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The unfolding Russiagate scandal is serious. Its implications go far beyond the partisan posturing that we became accustomed to during the Obama administration made-up scandals and the sooner we accept that and stop pretending that Russiagate equals Benghazigate or emailgate, the better off we’ll all be. The problem is getting the new Republican ascendancy to stop playing partisan politics and get serious about serious issues.

We’ve got an incompetent clown in the White House, pretending to be the supreme leader. What’s worse, he seems to have made his way to his position thanks to the intervention of a hostile foreign government in our last election. When it comes to questions of whether or not he or proxies in his campaign colluded with that government, the Clown-in-Chief seems to have no other goal than to create the appearance of guilt, whether it involves firing – and then bragging about firing – the FBI director leading the investigation in order, el payaso explicitly claimed, to ease Russia-related pressure, or efforts to deliver what smells like payback to the Russian government.

The accumulation of one after another damning disclosure has forced the House and Senate, despite their reluctant GOP majorities, to mount investigations – of varying degrees of probity, admittedly. Additionally, a special prosecutor has been appointed, and there is an ongoing FBI investigation – or investigations. The threat to national security and the integrity of our election process is so great that were the entrenched GOP majority in Congress not so determined to make full use of the idiot bill-signing machine in the White House, articles of impeachment would already be in the process of being drawn up.

There is no better example of the Republican desire to gloss over the dereliction and incompetence that emanates from the White House than the behavior of our own Senator Roy Blunt. Blunt sits on the Senate Intelligence Committee and is in a unique position to represent our national security interests. However, faced with the fact that a President who failed to get a majority of the popular votes may have engineered his electoral college victory via the machinations of a Russian dictator desirous of sowing chaos in U.S. political life, Blunt just rolls over and salutes el Presidente.

Blunt showed his colors last week when, as Chris Cillizza observed, he joined other GOPers in trying to mitigate the effect of former FBI Director Comey’s damning testimony:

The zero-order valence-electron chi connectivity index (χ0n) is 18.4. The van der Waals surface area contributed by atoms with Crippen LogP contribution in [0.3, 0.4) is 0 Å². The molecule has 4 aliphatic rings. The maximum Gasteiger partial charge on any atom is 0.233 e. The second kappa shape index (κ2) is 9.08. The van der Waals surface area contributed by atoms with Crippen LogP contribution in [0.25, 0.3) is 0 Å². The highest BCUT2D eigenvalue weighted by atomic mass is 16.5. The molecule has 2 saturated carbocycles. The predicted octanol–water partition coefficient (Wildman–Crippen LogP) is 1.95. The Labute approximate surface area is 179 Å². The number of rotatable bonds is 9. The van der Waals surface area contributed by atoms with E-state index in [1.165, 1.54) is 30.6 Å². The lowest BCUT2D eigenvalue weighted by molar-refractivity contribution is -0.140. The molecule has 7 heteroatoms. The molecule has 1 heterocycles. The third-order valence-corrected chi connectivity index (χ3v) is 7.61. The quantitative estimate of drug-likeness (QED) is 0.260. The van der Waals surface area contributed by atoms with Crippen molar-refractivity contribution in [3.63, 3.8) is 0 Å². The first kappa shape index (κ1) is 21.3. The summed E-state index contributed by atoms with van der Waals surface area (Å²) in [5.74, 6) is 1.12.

Blunt was, somewhat surprisingly, one of Comey’s most aggressive questioners last week. In retrospect, I shouldn’t have been surprised. Blunt just got reelected in 2016 and has always been a guy who toes the party line. He was in House leadership before coming to the Senate, after all.

The only thing that was surprising is that Cillizza is surprised at the alacrity with which Blunt takes the low road.

This week, when the iron-shoe was on the foot of a member of the Trump administration, Attorney General Jeff Sessions, Blunt was all gracious bonhomie and went out of his way to make nice with what The Guardian characterized as an “extremely friendly line of questioning” – in spite of the fact that Sessions’ answer to Blunt’s question about the disputed meeting with the Soviet ambassador at Washington’s Mayflower Hotel contradicted earlier testimony:

In his opening statement, Sessions broadly declared: “I did not have any private meetings nor do I recall any conversations with any Russian officials at the Mayflower Hotel. I did not attend any meetings at that event.”

But later, when questioned by Sen. Mark Warner (D-VA), Sessions said that “it’s conceivable that [a conversation with Kislyak] occurred” but that it included “nothing improper.”

Then, in response to questions from Sen. Roy Blunt (R-MO), Sessions said: “I didn’t have any formal meeting with him. I’m confident of that. But I may have had an encounter during the reception.”

Blunt did not pursue the matter – although Sessions has a record of misleading congressional investigators about his pre- and post-campaign contacts with representatives of the Russian Government. You’d think, given the centrality of the question of Sessions’ credibility on the issue of his meetings with Russian officials, Blunt might have pressed the issue? Just a little?

But that, of course, might upset the Supreme leader.